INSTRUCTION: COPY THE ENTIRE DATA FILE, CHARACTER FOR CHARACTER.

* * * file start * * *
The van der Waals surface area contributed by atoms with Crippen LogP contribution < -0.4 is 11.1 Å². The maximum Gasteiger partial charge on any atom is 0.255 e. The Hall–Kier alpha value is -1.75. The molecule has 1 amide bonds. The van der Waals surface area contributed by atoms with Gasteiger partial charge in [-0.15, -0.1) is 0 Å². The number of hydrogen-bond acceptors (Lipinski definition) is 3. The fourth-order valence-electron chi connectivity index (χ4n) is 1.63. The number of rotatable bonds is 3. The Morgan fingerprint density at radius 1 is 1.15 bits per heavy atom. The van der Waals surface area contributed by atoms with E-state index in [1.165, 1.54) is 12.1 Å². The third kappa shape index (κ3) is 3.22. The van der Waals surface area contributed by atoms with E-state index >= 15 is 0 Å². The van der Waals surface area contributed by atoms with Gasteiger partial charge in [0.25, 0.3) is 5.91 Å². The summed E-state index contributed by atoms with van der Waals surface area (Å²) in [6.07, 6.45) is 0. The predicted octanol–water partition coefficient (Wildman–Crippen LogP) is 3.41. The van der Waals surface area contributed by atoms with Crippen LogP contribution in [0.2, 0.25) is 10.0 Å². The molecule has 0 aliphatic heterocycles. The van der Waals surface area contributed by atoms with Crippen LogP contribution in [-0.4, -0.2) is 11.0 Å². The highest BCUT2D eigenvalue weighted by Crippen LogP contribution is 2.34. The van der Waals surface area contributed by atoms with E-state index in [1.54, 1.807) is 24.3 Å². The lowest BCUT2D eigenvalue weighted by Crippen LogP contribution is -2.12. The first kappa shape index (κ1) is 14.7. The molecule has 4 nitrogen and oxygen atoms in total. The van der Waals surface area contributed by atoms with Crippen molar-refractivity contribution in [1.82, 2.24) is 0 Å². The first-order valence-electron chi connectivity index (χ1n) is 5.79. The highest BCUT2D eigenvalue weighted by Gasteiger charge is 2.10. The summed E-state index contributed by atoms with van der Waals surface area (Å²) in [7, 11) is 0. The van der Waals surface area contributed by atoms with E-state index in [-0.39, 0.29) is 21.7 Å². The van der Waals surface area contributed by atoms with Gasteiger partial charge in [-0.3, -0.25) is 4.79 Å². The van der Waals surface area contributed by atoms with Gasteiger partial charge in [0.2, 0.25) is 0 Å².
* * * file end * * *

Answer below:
The van der Waals surface area contributed by atoms with Crippen LogP contribution < -0.4 is 11.1 Å². The maximum Gasteiger partial charge on any atom is 0.255 e. The Hall–Kier alpha value is -1.75. The molecule has 1 amide bonds. The van der Waals surface area contributed by atoms with Gasteiger partial charge in [-0.15, -0.1) is 0 Å². The number of hydrogen-bond acceptors (Lipinski definition) is 3. The fourth-order valence-electron chi connectivity index (χ4n) is 1.63. The number of rotatable bonds is 3. The Morgan fingerprint density at radius 1 is 1.15 bits per heavy atom. The van der Waals surface area contributed by atoms with E-state index in [1.165, 1.54) is 12.1 Å². The third kappa shape index (κ3) is 3.22. The van der Waals surface area contributed by atoms with E-state index >= 15 is 0 Å². The van der Waals surface area contributed by atoms with Gasteiger partial charge in [0.25, 0.3) is 5.91 Å². The summed E-state index contributed by atoms with van der Waals surface area (Å²) in [6.07, 6.45) is 0. The predicted octanol–water partition coefficient (Wildman–Crippen LogP) is 3.41. The van der Waals surface area contributed by atoms with Crippen LogP contribution in [0.2, 0.25) is 10.0 Å². The molecule has 0 aliphatic heterocycles. The van der Waals surface area contributed by atoms with Crippen LogP contribution in [-0.4, -0.2) is 11.0 Å². The highest BCUT2D eigenvalue weighted by Crippen LogP contribution is 2.34. The van der Waals surface area contributed by atoms with E-state index in [1.54, 1.807) is 24.3 Å². The lowest BCUT2D eigenvalue weighted by Crippen LogP contribution is -2.12. The first kappa shape index (κ1) is 14.7. The molecule has 4 nitrogen and oxygen atoms in total. The van der Waals surface area contributed by atoms with Crippen molar-refractivity contribution in [1.82, 2.24) is 0 Å². The first-order valence-electron chi connectivity index (χ1n) is 5.79. The highest BCUT2D eigenvalue weighted by Gasteiger charge is 2.10. The summed E-state index contributed by atoms with van der Waals surface area (Å²) in [7, 11) is 0. The van der Waals surface area contributed by atoms with E-state index in [-0.39, 0.29) is 21.7 Å². The van der Waals surface area contributed by atoms with Gasteiger partial charge in [-0.3, -0.25) is 4.79 Å². The van der Waals surface area contributed by atoms with Gasteiger partial charge in [0.2, 0.25) is 0 Å².